Design: The techie way to take a pic

Snap away to your heart's content and never buy a film again; oh the joy of going digital.

AS A recent arrival to the iMac age, I am wedded to the idea of digital technology being easy to use, straight out of the box.

These days we're all conversant with taking snaps on anything from throwaway cameras to state-of-the-art SLRs. But how easy is it to pick up a digital camera and take decent pictures? If you're able to play computer games or visit the Internet, then you really shouldn't have that much of a problem, and the idea of creating (possibly also manipulating) and then printing your own pictures without having to ferry the film to a photo shop to be processed is attractive. And there is a huge choice out there, ranging from entry-level pounds 100 cameras to advanced pieces of equipment costing more than pounds 5,000.

The cameras we have reviewed cost between pounds 350 and pounds 650. The price pretty much determines the quality of the final picture. Where they quote resolution, the higher the numbers (eg 1280x1024), the sharper your enlargements.

All the cameras give you choices about taking pictures at various quality settings, and this controls the number of images you can store; fewer at high quality, more at basic quality. Storage is on a memory card, which may be between two and eight megabytes. But the beauty is that you have an instant display from the screen on the camera's back; if you don't like what you've taken you can dump it. On all these cameras - except the Kodak - the bonus of the screen is the ability to view a live image and to compose without looking through the viewfinder.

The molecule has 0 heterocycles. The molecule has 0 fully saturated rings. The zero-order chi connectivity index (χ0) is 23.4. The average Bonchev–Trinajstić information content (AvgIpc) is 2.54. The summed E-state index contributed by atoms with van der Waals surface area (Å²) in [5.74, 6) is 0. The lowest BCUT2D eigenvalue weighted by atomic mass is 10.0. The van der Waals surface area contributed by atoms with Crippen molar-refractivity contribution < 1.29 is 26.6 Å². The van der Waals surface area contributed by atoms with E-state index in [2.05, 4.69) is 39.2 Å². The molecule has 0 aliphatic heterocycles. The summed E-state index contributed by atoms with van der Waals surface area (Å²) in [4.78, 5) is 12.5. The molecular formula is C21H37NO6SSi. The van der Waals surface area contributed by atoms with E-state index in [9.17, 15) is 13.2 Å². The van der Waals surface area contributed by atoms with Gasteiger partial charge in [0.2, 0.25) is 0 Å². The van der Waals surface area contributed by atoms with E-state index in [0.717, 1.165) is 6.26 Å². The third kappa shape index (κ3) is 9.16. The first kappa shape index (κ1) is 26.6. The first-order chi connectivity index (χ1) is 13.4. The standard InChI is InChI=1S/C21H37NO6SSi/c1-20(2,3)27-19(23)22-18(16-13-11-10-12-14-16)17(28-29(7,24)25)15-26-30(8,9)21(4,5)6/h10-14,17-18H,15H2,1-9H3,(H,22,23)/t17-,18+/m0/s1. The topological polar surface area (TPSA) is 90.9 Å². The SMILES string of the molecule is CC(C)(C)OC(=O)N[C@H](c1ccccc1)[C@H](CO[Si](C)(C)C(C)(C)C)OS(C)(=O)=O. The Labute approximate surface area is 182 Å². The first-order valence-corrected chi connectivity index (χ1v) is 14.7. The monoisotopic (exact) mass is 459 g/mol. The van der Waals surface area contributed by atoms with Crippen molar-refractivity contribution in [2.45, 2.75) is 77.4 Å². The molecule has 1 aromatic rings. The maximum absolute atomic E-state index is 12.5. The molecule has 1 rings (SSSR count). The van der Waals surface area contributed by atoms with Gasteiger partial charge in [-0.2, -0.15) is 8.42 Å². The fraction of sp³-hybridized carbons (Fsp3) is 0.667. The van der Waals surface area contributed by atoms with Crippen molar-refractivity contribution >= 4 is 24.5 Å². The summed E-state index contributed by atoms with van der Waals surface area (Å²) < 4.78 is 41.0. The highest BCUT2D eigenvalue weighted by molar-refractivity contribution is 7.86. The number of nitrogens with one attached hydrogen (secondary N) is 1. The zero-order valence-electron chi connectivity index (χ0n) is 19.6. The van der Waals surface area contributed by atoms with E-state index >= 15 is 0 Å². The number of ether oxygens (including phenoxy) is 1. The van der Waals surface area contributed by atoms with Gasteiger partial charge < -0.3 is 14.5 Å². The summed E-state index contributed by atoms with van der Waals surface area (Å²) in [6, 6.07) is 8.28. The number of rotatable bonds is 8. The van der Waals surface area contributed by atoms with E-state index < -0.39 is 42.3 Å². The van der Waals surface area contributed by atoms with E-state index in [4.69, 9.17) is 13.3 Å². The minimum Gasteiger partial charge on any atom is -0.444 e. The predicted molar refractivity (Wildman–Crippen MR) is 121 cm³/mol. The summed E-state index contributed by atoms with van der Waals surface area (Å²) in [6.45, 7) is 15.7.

The cameras come with a variety of extras: manuals, cables to connect to the television and computer and CD-roms with useful software.

I liked the fact that the Fuji MX-700 put all the software on one CD- rom instead of two or more, like the others. Nikon made life simple by providing a single sheet of paper with all the camera's functions explained and put the boring stuff on to a CD-rom for reference when necessary.

There's one other aspect of buying a new toy: style. Here the Fuji MX- 700 wins hands down. It is small and perfectly formed to go in a pocket and comes with funky controls and displays. I wasn't so keen on the looks of the Nikon Coolpix 900, but its swivel lens is a brilliant concept, allowing you to shoot over people's heads in a crowd and see what you're taking on an LCD screen.

The Olympus Camedia C840L is a neat little camera, and I liked the sliding cover, which protects the lens when not in use. The Kodak DC210 plus is hardly a design icon, but the controls are clear and simple to use.

The Camedia's controls are not intuitive and the symbols by each button are rather obscure. The Fuji makes setting up before taking a picture great fun with electronic bleeps and flashing lights, but it offers too many options. Also, like the Camedia, the MX700 has a digital zoom, which is not really a zoom at all. You either get wide-angle or telephoto; nothing in between.

Both the Coolpix 900 and the DC210 plus have optical zooms, giving many more framing options. The Coolpix, although not a thing of beauty, handles easily and gives superb results.

The writer is a practising advertising photographer

Kodak DC210 plus (cpounds 380)

Pro: easy to use, optical zoom Con: no live screen image

Olympus Camedia C840L (pounds 425) Pro: good lens, clear monitor, sliding lens cover

Con: controls difficult to master

Fuji MX-700 (cpounds 450)

Pro: pocket size, style object

Con: digital, not optical zoom

Nikon Coolpix 900 (cpounds 620)

Pro: excellent image quality

Con: strange looks

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